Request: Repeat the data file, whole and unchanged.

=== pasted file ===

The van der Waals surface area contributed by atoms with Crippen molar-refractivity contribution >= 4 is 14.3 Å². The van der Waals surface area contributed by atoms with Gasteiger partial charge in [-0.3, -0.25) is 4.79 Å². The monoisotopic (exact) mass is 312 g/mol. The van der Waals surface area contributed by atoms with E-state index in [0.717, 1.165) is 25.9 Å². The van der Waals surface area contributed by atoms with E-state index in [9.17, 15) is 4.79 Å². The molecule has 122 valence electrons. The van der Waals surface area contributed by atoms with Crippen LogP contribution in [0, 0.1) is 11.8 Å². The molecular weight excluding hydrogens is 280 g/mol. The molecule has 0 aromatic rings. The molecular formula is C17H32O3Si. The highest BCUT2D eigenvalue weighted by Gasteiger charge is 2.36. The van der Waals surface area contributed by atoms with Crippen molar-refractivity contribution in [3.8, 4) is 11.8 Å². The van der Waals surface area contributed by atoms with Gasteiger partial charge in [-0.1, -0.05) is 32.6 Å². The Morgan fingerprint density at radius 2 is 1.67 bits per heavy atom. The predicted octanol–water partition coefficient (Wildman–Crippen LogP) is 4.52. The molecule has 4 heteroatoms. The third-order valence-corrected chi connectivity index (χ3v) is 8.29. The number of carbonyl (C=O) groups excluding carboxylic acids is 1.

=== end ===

The van der Waals surface area contributed by atoms with Crippen molar-refractivity contribution >= 4 is 14.3 Å². The van der Waals surface area contributed by atoms with Gasteiger partial charge in [-0.3, -0.25) is 4.79 Å². The monoisotopic (exact) mass is 312 g/mol. The van der Waals surface area contributed by atoms with E-state index in [0.717, 1.165) is 25.9 Å². The van der Waals surface area contributed by atoms with E-state index in [9.17, 15) is 4.79 Å². The molecule has 122 valence electrons. The van der Waals surface area contributed by atoms with Crippen LogP contribution in [0, 0.1) is 11.8 Å². The molecular weight excluding hydrogens is 280 g/mol. The molecule has 0 aromatic rings. The molecular formula is C17H32O3Si. The highest BCUT2D eigenvalue weighted by Gasteiger charge is 2.36. The van der Waals surface area contributed by atoms with Crippen molar-refractivity contribution in [3.8, 4) is 11.8 Å². The van der Waals surface area contributed by atoms with Gasteiger partial charge in [-0.1, -0.05) is 32.6 Å². The Morgan fingerprint density at radius 2 is 1.67 bits per heavy atom. The predicted octanol–water partition coefficient (Wildman–Crippen LogP) is 4.52. The molecule has 4 heteroatoms. The third-order valence-corrected chi connectivity index (χ3v) is 8.29. The number of carbonyl (C=O) groups excluding carboxylic acids is 1.